M. Night Shyamalan: Is “Fierceness” the Middle Ground in Philly’s Education Conundrum?
Of the two big themes that ran through last Saturday’s Philadelphia magazine ThinkFest at the Kimmel Center, improving education is probably the bigger challenge facing our city and region than encouraging entrepreneurship and technological innovation.
And the people who have made it their business to dissect what’s wrong with our elementary and secondary education system in order to set it right went after each other — well, maybe not “went after,” but certainly expressed sharply diverging views — in the panel discussion on education in Philadelphia.
The problem, said Parents United founder and pubic school champion Helen Gym, is that we’re starving the public schools of the resources they need to give (in the words of the Pennsylvania Constitution) “a thorough and efficient education” to every child, including the hard-to-reach ones, diverting them instead to a corporate education model.
The problem, said Philadelphia School Partnership executive director Mark Gleason, is that we leave too many children and their families in schools they’d rather not be in, with no good alternatives to consider, and charter schools — privately run public schools that follow a variety of educational models – offer those alternatives.
That’s a rough summary of the two poles in the education argument. Each has allies among the people who actually do the educating – school teachers and administrators.
Might it be that they’re both right?
The key principle all the parties to the education argument are — or, in my opinion, ought to be — working for is equality. While children vary in their talents, all are equally capable of learning and excelling, given the right environment and support. But as M. Night Shyamalan noted in the festival’s penultimate session, a conversation related to his new book I Got Schooled, our children get unequal environments and supports. Nonwhite students, low-income ones especially, get the short end of the stick all around, he said.
So what to do to raise those environments and supports to the level better-off white families enjoy? And how will we know when we’ve succeeded? Reform advocates say, “Focus on the outcomes.” Schools in which parents have a stake, they say, produce students who perform better. Public school defenders say, “Focus on the inputs.” If you don’t provide enough public support, they say, no school can fulfill its mission.
In Pennsylvania, the formula for funding public education, which in effect has school districts paying twice for every child in a charter school, provides lots of ammo for the defenders, and even the reformers agree it’s flawed. It’s also contributed to the red ink all over the School District of Philadelphia’s balance sheet.
But when parents in some neighborhoods vote to have their local public school go charter, as those at Francis Pastorius School down the street from me did last year, that suggests that the reformers have a point as well: Give families schools where they want to be rather than have to be, and they will help those schools do better.
Affluent white families have been able to do this for years simply by buying a house at the right address. Affluent black families copped wise to this and followed them. The challenge is that geography shouldn’t be destiny, and it matters less who is working to change that than that they are at all.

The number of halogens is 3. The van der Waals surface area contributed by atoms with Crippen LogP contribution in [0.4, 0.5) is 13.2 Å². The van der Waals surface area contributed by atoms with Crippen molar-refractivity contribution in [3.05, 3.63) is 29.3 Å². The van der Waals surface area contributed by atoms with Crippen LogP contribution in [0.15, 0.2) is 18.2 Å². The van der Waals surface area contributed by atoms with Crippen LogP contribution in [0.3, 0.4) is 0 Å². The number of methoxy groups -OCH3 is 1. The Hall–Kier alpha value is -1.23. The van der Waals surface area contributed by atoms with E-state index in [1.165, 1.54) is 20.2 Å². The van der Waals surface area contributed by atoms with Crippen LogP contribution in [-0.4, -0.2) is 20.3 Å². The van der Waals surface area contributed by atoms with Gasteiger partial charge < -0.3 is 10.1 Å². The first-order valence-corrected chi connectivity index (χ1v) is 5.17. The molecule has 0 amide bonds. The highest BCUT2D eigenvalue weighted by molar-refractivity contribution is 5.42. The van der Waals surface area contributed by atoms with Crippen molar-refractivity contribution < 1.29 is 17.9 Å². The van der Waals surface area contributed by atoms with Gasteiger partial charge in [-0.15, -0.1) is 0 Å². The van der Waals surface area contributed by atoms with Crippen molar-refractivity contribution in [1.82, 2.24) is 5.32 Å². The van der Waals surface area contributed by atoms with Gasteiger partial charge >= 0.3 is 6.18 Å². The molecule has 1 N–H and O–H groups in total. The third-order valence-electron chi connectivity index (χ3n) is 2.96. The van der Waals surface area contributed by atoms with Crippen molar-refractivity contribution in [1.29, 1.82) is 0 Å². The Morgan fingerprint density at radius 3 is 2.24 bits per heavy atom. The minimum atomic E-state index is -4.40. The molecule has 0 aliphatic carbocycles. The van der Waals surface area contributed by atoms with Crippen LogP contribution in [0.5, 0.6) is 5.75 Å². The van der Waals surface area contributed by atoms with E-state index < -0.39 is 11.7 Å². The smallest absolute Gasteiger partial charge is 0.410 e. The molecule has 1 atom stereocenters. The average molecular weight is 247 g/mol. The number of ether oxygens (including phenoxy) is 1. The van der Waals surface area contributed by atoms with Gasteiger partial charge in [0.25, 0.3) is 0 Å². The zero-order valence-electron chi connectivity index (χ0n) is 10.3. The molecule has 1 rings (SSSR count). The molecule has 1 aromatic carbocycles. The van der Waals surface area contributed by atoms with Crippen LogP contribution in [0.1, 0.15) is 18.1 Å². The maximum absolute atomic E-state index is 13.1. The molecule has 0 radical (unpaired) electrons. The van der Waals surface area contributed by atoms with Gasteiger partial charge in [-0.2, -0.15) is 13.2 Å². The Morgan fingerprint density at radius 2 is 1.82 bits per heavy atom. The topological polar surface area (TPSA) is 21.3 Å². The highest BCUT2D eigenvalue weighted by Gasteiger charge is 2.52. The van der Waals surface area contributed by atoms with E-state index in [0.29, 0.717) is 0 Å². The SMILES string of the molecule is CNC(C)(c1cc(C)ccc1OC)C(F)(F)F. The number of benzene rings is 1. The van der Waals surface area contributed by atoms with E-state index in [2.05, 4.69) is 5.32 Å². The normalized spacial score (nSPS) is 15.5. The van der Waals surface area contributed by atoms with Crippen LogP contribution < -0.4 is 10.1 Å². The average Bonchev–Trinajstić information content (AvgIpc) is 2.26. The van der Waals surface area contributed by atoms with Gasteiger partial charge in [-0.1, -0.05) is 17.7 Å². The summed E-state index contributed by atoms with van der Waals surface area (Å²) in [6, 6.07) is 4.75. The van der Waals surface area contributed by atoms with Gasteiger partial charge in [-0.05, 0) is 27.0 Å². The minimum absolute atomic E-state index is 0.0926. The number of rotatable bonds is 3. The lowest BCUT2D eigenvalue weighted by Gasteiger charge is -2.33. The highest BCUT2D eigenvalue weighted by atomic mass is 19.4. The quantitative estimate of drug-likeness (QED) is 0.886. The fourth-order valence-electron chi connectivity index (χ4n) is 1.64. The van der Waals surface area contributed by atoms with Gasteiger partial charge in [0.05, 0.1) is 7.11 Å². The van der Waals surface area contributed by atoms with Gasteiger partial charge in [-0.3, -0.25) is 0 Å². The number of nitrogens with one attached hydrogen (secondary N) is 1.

Shyamalan pointed out that in inner-city schools that work, children get a clear message: You matter. (Or, as he put it, “You’re fierce!”) It’s a message they don’t often get from the larger society, or sometimes even their parents. But the kids know when they’re getting it and when they’re not. And making sure they get that message probably matters more than who’s delivering it or how much we’re spending on the school doing the delivering. (With a caveat: That last point isn’t an excuse for doing it on the cheap.)
A few years ago, I met a fellow Harvard alumnus who, after being downsized out of a career in public relations, decided to teach in the public schools. He ended up teaching English at Simon Gratz High, since taken over by Mastery Charter Schools (which also runs Pastorius now). At that time, the school was one of the worst performing schools in the city. One day, after class, one of his students asked him, “Did you really go to Harvard?”
“Yes,” he responded.
“Then what are you doing here?”
“I’m here to make a difference in your life,” was his response.
I hope that kid got the message that at least one person thought he mattered. If we can all remember that this is the purpose of public education, and the reason why those in it should be in it, then maybe we can actually make some headway toward providing that truly “thorough and efficient” education for all.
Veteran reporter-editor Sandy Smith has been scribbling away since his youth, when The Kansas City Star hired him as a summer reporting intern out of high school. Part of the team that launched an award-winning newspaper at Penn and founder of another at Widener University, he is currently editor-in-chief of the Philadelphia Real Estate Blog and contributes to Philadelphia magazine’s Property blog as well as other local publications.
Follow Sandy on Twitter: @MarketStEl.